Article

Australian Aboriginal Societies

John Hilary Martin

in The Oxford Handbook of Global Religions

Published in print October 2006 | ISBN: 9780195137989
Published online September 2009 | | DOI: http://dx.doi.org/10.1093/oxfordhb/9780195137989.003.0056

Series: Oxford Handbooks in Religion and Theology

 Australian Aboriginal Societies

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Indigenous societies are affected by globalization in two ways: the forces of the global economy and culture that come into their traditional homes and their own out-migration to new pluralistic settings, including urban centers and foreign lands. In the case of the Australian aboriginals in the outback, their communities become remittance economies that are similar but also different from other indigenous remittance economies in small Pacific island states such as Tonga. Though some have migrated to Australia's cities, for cultural reasons Australian aboriginals are strongly disinclined to leave their own local areas, and when they have left their local region, they have not left the landmass of Australia in any significant numbers. A major factor in this reluctance to leave is a culturally religious one: the notion of the Dreaming. The Dreaming is a powerful factor in the culture of all Australian aboriginals and has religious roots. The cultural values of the family, the Elders, and the land with its Dreaming are still largely in place in traditional outback communities.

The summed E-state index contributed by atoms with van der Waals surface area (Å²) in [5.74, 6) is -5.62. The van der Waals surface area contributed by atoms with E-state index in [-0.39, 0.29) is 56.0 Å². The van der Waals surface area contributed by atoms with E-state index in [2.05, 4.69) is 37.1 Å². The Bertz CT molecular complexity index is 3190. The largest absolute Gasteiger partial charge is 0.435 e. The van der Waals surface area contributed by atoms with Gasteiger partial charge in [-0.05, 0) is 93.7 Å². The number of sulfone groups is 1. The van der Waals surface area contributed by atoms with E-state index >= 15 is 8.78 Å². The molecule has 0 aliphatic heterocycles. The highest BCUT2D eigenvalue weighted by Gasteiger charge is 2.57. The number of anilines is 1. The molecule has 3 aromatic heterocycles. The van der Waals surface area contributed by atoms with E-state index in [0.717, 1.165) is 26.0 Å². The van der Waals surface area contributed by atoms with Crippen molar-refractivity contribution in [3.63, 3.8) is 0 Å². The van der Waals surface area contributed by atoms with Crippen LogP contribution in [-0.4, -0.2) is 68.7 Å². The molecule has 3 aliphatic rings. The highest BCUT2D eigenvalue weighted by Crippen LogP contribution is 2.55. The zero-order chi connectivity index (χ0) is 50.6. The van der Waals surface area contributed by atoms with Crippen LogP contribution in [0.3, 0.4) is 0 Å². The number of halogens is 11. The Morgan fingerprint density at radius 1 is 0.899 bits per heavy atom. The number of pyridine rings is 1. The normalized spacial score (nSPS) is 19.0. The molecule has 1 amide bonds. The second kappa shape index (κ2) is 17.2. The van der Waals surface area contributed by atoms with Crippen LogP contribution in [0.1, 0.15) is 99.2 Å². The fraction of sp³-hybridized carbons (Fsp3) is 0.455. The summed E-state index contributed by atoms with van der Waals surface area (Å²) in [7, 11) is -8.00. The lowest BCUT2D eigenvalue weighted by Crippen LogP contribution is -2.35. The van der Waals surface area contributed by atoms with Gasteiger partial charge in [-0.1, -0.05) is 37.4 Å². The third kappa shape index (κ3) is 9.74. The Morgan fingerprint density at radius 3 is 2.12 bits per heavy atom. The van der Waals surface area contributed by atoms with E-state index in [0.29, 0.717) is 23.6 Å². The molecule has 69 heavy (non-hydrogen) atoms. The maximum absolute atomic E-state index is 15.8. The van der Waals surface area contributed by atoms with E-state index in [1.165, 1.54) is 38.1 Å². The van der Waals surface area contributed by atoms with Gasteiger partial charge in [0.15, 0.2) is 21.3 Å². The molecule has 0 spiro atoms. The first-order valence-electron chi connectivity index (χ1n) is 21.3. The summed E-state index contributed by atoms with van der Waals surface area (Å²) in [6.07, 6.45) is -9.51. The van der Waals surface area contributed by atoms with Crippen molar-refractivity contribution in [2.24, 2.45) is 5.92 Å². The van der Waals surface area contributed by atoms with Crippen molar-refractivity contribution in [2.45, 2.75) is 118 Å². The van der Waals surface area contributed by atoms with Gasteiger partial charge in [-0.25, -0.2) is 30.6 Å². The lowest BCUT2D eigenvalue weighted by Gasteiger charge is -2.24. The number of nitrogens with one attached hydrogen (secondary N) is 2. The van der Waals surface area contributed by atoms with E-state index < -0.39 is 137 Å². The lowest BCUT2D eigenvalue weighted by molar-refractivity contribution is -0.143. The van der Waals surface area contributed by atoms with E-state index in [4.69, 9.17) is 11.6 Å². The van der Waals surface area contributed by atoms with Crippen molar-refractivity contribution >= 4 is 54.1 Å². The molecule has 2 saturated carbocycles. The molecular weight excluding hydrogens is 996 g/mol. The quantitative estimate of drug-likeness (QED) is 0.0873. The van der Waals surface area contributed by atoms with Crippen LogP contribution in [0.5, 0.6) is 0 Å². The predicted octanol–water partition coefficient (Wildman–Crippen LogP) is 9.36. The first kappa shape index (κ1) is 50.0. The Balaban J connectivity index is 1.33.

Keywords: Australian aboriginals; globalization; Dreaming; culture; outback; remittance economies; family; Elders; land

Article.  5383 words. 

Subjects: Religion ; Interfaith Relations

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